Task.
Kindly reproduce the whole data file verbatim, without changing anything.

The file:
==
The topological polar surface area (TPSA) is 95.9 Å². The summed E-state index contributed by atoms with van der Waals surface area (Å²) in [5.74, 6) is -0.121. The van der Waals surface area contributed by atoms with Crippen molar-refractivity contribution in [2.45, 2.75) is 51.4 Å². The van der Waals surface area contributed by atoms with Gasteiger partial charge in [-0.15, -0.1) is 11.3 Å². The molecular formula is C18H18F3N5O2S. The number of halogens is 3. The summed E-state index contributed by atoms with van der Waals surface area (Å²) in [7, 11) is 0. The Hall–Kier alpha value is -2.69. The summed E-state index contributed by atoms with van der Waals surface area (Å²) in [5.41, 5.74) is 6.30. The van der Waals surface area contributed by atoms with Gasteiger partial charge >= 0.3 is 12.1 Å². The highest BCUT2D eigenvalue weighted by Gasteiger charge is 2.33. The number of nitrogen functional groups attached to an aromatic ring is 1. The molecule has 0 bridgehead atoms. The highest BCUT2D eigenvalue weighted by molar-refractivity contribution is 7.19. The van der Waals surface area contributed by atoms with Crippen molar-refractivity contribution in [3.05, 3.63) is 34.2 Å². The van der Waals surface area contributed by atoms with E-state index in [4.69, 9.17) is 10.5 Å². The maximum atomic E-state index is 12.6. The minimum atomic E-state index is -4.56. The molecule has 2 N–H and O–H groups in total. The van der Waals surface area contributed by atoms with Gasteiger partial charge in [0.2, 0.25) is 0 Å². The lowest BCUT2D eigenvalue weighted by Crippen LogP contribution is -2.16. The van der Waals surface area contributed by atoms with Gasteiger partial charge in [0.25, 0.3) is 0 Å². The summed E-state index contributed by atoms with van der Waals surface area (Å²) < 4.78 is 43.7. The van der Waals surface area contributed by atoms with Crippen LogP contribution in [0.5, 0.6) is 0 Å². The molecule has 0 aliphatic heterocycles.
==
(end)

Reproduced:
The topological polar surface area (TPSA) is 95.9 Å². The summed E-state index contributed by atoms with van der Waals surface area (Å²) in [5.74, 6) is -0.121. The van der Waals surface area contributed by atoms with Crippen molar-refractivity contribution in [2.45, 2.75) is 51.4 Å². The van der Waals surface area contributed by atoms with Gasteiger partial charge in [-0.15, -0.1) is 11.3 Å². The molecular formula is C18H18F3N5O2S. The number of halogens is 3. The summed E-state index contributed by atoms with van der Waals surface area (Å²) in [7, 11) is 0. The Hall–Kier alpha value is -2.69. The summed E-state index contributed by atoms with van der Waals surface area (Å²) in [5.41, 5.74) is 6.30. The van der Waals surface area contributed by atoms with Gasteiger partial charge >= 0.3 is 12.1 Å². The highest BCUT2D eigenvalue weighted by Gasteiger charge is 2.33. The number of nitrogen functional groups attached to an aromatic ring is 1. The molecule has 0 bridgehead atoms. The highest BCUT2D eigenvalue weighted by molar-refractivity contribution is 7.19. The van der Waals surface area contributed by atoms with Crippen molar-refractivity contribution in [3.05, 3.63) is 34.2 Å². The van der Waals surface area contributed by atoms with E-state index in [4.69, 9.17) is 10.5 Å². The maximum atomic E-state index is 12.6. The minimum atomic E-state index is -4.56. The molecule has 2 N–H and O–H groups in total. The van der Waals surface area contributed by atoms with Gasteiger partial charge in [0.2, 0.25) is 0 Å². The lowest BCUT2D eigenvalue weighted by Crippen LogP contribution is -2.16. The van der Waals surface area contributed by atoms with Gasteiger partial charge in [0.25, 0.3) is 0 Å². The summed E-state index contributed by atoms with van der Waals surface area (Å²) < 4.78 is 43.7. The van der Waals surface area contributed by atoms with Crippen LogP contribution in [0.5, 0.6) is 0 Å². The molecule has 0 aliphatic heterocycles.